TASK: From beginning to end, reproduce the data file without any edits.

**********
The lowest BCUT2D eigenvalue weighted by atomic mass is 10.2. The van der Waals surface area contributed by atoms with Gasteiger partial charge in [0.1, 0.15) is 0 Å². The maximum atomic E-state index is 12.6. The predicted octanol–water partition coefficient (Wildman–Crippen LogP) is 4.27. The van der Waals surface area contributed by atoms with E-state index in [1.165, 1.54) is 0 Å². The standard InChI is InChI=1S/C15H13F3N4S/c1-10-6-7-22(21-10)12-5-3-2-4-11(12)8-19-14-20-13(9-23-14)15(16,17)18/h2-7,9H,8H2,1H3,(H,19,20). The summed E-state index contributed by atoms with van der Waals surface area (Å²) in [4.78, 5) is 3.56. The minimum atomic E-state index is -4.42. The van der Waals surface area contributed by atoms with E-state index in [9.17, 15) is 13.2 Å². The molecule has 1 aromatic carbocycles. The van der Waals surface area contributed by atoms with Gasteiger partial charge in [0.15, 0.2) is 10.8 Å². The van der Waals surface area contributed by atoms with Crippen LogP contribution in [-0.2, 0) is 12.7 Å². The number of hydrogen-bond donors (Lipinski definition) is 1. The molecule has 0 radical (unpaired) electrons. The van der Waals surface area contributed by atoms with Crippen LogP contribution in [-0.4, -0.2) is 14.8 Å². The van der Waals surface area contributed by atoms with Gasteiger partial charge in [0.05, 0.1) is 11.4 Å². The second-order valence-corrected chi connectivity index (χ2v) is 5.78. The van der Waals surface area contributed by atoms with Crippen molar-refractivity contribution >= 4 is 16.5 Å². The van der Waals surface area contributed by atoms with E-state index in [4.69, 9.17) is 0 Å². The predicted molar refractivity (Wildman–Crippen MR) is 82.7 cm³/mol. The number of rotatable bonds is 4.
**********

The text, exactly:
The lowest BCUT2D eigenvalue weighted by atomic mass is 10.2. The van der Waals surface area contributed by atoms with Gasteiger partial charge in [0.1, 0.15) is 0 Å². The maximum atomic E-state index is 12.6. The predicted octanol–water partition coefficient (Wildman–Crippen LogP) is 4.27. The van der Waals surface area contributed by atoms with E-state index in [1.165, 1.54) is 0 Å². The standard InChI is InChI=1S/C15H13F3N4S/c1-10-6-7-22(21-10)12-5-3-2-4-11(12)8-19-14-20-13(9-23-14)15(16,17)18/h2-7,9H,8H2,1H3,(H,19,20). The summed E-state index contributed by atoms with van der Waals surface area (Å²) in [4.78, 5) is 3.56. The minimum atomic E-state index is -4.42. The van der Waals surface area contributed by atoms with E-state index in [9.17, 15) is 13.2 Å². The molecule has 1 aromatic carbocycles. The van der Waals surface area contributed by atoms with Gasteiger partial charge in [0.15, 0.2) is 10.8 Å². The van der Waals surface area contributed by atoms with Crippen LogP contribution in [-0.2, 0) is 12.7 Å². The number of hydrogen-bond donors (Lipinski definition) is 1. The molecule has 0 radical (unpaired) electrons. The van der Waals surface area contributed by atoms with Crippen LogP contribution in [-0.4, -0.2) is 14.8 Å². The van der Waals surface area contributed by atoms with Gasteiger partial charge in [0.05, 0.1) is 11.4 Å². The second-order valence-corrected chi connectivity index (χ2v) is 5.78. The van der Waals surface area contributed by atoms with Crippen molar-refractivity contribution >= 4 is 16.5 Å². The van der Waals surface area contributed by atoms with E-state index in [4.69, 9.17) is 0 Å². The predicted molar refractivity (Wildman–Crippen MR) is 82.7 cm³/mol. The number of rotatable bonds is 4.